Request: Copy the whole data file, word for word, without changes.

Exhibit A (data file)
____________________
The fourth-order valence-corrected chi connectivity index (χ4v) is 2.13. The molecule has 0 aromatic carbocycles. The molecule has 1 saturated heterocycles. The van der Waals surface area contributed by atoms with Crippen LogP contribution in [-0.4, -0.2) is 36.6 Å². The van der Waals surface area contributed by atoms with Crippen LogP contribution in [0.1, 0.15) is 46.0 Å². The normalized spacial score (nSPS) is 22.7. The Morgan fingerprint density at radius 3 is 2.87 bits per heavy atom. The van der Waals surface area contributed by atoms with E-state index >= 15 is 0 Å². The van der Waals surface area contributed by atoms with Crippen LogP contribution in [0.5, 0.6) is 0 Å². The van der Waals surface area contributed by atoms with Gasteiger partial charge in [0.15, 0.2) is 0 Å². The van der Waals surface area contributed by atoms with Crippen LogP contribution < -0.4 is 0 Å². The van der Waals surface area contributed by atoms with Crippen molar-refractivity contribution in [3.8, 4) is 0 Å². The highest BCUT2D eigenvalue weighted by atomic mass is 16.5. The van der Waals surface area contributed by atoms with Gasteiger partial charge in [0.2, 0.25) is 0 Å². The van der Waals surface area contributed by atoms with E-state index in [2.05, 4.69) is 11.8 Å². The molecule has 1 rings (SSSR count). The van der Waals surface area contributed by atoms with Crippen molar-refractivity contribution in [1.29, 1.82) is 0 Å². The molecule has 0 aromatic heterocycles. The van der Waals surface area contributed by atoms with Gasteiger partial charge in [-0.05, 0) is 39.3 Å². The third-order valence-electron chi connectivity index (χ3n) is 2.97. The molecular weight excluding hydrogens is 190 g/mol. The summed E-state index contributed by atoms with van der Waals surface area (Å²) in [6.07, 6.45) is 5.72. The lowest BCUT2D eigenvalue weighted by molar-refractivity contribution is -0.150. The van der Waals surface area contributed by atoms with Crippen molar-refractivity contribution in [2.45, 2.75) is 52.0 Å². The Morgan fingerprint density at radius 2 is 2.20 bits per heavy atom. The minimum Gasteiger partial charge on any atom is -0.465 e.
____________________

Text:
The fourth-order valence-corrected chi connectivity index (χ4v) is 2.13. The molecule has 0 aromatic carbocycles. The molecule has 1 saturated heterocycles. The van der Waals surface area contributed by atoms with Crippen LogP contribution in [-0.4, -0.2) is 36.6 Å². The van der Waals surface area contributed by atoms with Crippen LogP contribution in [0.1, 0.15) is 46.0 Å². The normalized spacial score (nSPS) is 22.7. The Morgan fingerprint density at radius 3 is 2.87 bits per heavy atom. The van der Waals surface area contributed by atoms with E-state index >= 15 is 0 Å². The van der Waals surface area contributed by atoms with Crippen LogP contribution in [0.5, 0.6) is 0 Å². The van der Waals surface area contributed by atoms with Gasteiger partial charge in [0.15, 0.2) is 0 Å². The van der Waals surface area contributed by atoms with Crippen LogP contribution < -0.4 is 0 Å². The van der Waals surface area contributed by atoms with Crippen molar-refractivity contribution in [3.8, 4) is 0 Å². The highest BCUT2D eigenvalue weighted by atomic mass is 16.5. The van der Waals surface area contributed by atoms with Gasteiger partial charge in [0.2, 0.25) is 0 Å². The van der Waals surface area contributed by atoms with E-state index in [2.05, 4.69) is 11.8 Å². The molecule has 1 rings (SSSR count). The van der Waals surface area contributed by atoms with Crippen molar-refractivity contribution in [1.29, 1.82) is 0 Å². The molecule has 0 aromatic heterocycles. The van der Waals surface area contributed by atoms with Gasteiger partial charge in [-0.05, 0) is 39.3 Å². The third-order valence-electron chi connectivity index (χ3n) is 2.97. The molecular weight excluding hydrogens is 190 g/mol. The summed E-state index contributed by atoms with van der Waals surface area (Å²) in [6.07, 6.45) is 5.72. The lowest BCUT2D eigenvalue weighted by molar-refractivity contribution is -0.150. The van der Waals surface area contributed by atoms with Crippen molar-refractivity contribution in [2.45, 2.75) is 52.0 Å². The Morgan fingerprint density at radius 2 is 2.20 bits per heavy atom. The minimum Gasteiger partial charge on any atom is -0.465 e.